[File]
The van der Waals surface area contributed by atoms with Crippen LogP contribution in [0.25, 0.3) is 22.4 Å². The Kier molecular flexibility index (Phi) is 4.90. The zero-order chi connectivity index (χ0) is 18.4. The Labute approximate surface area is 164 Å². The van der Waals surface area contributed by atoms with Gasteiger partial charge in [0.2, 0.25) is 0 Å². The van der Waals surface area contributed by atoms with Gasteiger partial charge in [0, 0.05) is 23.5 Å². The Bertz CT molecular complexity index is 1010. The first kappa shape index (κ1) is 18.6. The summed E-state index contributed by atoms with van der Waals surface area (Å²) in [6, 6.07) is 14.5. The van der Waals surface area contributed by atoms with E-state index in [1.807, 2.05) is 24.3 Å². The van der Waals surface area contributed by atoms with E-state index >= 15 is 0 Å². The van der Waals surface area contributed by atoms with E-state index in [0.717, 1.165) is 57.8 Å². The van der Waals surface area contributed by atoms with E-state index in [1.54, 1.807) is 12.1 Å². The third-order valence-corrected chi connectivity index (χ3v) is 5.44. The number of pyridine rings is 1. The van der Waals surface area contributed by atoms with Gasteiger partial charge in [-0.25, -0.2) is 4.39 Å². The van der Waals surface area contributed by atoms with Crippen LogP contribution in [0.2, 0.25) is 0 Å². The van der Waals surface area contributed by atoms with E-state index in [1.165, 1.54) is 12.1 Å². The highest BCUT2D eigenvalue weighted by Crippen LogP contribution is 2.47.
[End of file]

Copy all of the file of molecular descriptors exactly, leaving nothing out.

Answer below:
The van der Waals surface area contributed by atoms with Crippen LogP contribution in [0.25, 0.3) is 22.4 Å². The Kier molecular flexibility index (Phi) is 4.90. The zero-order chi connectivity index (χ0) is 18.4. The Labute approximate surface area is 164 Å². The van der Waals surface area contributed by atoms with Gasteiger partial charge in [0.2, 0.25) is 0 Å². The van der Waals surface area contributed by atoms with Gasteiger partial charge in [0, 0.05) is 23.5 Å². The Bertz CT molecular complexity index is 1010. The first kappa shape index (κ1) is 18.6. The summed E-state index contributed by atoms with van der Waals surface area (Å²) in [6, 6.07) is 14.5. The van der Waals surface area contributed by atoms with E-state index in [1.807, 2.05) is 24.3 Å². The van der Waals surface area contributed by atoms with E-state index >= 15 is 0 Å². The van der Waals surface area contributed by atoms with E-state index in [0.717, 1.165) is 57.8 Å². The van der Waals surface area contributed by atoms with E-state index in [1.54, 1.807) is 12.1 Å². The third-order valence-corrected chi connectivity index (χ3v) is 5.44. The number of pyridine rings is 1. The van der Waals surface area contributed by atoms with Gasteiger partial charge in [-0.25, -0.2) is 4.39 Å². The van der Waals surface area contributed by atoms with Crippen LogP contribution in [0.2, 0.25) is 0 Å². The van der Waals surface area contributed by atoms with E-state index in [1.165, 1.54) is 12.1 Å². The highest BCUT2D eigenvalue weighted by Crippen LogP contribution is 2.47.